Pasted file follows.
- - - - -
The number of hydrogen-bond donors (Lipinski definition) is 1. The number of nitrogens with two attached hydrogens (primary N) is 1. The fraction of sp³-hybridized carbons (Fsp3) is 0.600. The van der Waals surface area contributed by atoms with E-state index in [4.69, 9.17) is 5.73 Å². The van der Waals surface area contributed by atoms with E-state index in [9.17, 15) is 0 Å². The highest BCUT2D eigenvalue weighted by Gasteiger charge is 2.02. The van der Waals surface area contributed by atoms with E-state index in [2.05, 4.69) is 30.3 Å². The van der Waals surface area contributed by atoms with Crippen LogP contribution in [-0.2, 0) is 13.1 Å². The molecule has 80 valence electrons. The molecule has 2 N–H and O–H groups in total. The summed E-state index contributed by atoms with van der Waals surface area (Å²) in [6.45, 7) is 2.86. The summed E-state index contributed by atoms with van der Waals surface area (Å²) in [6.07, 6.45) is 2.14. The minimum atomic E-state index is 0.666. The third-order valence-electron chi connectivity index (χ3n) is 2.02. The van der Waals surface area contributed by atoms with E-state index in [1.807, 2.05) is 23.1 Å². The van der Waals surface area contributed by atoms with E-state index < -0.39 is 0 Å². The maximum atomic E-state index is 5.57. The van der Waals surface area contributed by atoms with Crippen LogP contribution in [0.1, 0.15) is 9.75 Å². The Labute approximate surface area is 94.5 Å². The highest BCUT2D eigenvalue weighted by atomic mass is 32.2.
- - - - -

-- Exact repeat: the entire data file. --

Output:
The number of hydrogen-bond donors (Lipinski definition) is 1. The number of nitrogens with two attached hydrogens (primary N) is 1. The fraction of sp³-hybridized carbons (Fsp3) is 0.600. The van der Waals surface area contributed by atoms with E-state index in [4.69, 9.17) is 5.73 Å². The van der Waals surface area contributed by atoms with E-state index in [9.17, 15) is 0 Å². The highest BCUT2D eigenvalue weighted by Gasteiger charge is 2.02. The van der Waals surface area contributed by atoms with E-state index in [2.05, 4.69) is 30.3 Å². The van der Waals surface area contributed by atoms with Crippen LogP contribution in [-0.2, 0) is 13.1 Å². The molecule has 80 valence electrons. The molecule has 2 N–H and O–H groups in total. The summed E-state index contributed by atoms with van der Waals surface area (Å²) in [6.45, 7) is 2.86. The summed E-state index contributed by atoms with van der Waals surface area (Å²) in [6.07, 6.45) is 2.14. The minimum atomic E-state index is 0.666. The third-order valence-electron chi connectivity index (χ3n) is 2.02. The van der Waals surface area contributed by atoms with E-state index in [1.807, 2.05) is 23.1 Å². The van der Waals surface area contributed by atoms with E-state index < -0.39 is 0 Å². The maximum atomic E-state index is 5.57. The van der Waals surface area contributed by atoms with Crippen LogP contribution in [0.1, 0.15) is 9.75 Å². The Labute approximate surface area is 94.5 Å². The highest BCUT2D eigenvalue weighted by atomic mass is 32.2.